BOSTON, MASS.- RR Auction's Olympic Memorabilia auction chronicles over a century of Olympic history, boasting over 200 lots commemorating the enduring sporting tradition's resolve and spirit with online bidding through January 21. The sale is highlighted by winner's medals, relay torches, and official badges. Major lots include a super rare winner's medal from the Athens 1896 Olympics—the first modern Olympiad. Bronze, 50 mm, 60 gm, by Jules Clement Chaplain. The front depicts a relief portrait of Zeus holding Nike, the goddess of Victory, in the palm of his hand, with text along left side, "Olympia"; the reverse bears a detailed view of the Acropolis of Athens topped by the Parthenon, with raised Greek characters to upper and lower portion (translated), "International Olympic Games in Athens, 1896." Stamped "Bronze" on the edge. ... More

Favorite group of Biden's late son reunites for inauguration
NEW YORK (AFP).- Rock group The New Radicals will reunite for a single day Wednesday to perform after the inauguration of Joe Biden and Kamala Harris in a tribute to Biden's late son and in a nod to Harris's husband. The short-lived Los Angeles group was together only from 1997 to 1999, but its single "You Get What You Give" reached top-40 status in the US, hit the top-5 in Britain and topped the charts in Canada and New Zealand. During the bout with brain cancer that in 2015 claimed the life of Beau Biden, the family embraced the song as an uplifting anthem, Joe Biden wrote later in his autobiography "Promise Me, Dad." The song seems to address all those passing through hard times, offering a message of hope. It ends with a call for resisting oppression by the uncaring and powerful. Its timeless words and music assured "You Get What ... More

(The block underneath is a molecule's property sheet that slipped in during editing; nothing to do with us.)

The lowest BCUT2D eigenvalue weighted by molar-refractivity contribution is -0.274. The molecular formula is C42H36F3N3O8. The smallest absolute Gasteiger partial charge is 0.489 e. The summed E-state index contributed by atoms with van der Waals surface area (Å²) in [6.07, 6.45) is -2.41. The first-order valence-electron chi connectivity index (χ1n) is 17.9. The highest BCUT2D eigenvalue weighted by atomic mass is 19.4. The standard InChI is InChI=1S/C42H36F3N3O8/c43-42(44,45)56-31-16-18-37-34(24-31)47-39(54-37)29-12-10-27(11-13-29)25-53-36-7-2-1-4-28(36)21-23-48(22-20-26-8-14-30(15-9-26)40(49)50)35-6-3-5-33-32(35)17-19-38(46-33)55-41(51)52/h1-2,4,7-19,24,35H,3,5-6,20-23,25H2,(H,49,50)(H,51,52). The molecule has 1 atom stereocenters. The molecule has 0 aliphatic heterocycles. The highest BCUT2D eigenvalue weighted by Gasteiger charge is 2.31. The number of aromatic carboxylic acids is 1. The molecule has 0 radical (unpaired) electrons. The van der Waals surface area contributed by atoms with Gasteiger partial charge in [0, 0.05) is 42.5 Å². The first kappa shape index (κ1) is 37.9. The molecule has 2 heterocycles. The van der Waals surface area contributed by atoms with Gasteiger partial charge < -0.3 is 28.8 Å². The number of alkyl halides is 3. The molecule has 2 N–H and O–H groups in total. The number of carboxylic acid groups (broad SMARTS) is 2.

Paging through Broadway while the stages are dark
NEW YORK (NYT NEWS SERVICE).- I admit it: I’m supposed to be packing. I’m starting 2021 with a move, to my first solo apartment, and I was doing pretty well for a while: rolled up the rug, took down some artwork, packed four bins of books without pausing (Flo Rida’s “My House” played on Spotify as an aspirational track). It was the Playbills that got me, the unwieldy stack at the top of the bookcase that leaned sloppily, as though at any moment a handful would slide off and escape to the floor. I never thought of myself as particularly nostalgic. I’m too clutter-averse, I thought, to hold onto things for no reason. (Marie Kondo before it was cool?) And yet, I now realize that I do have my sentimental moments: old New York Comic Con badges hanging on my closet doorknob, dated newspaper clips with my byline in a bin, notebooks of shameful ... More

Milestone Auctions to offer fresh-to-market, historically important firearms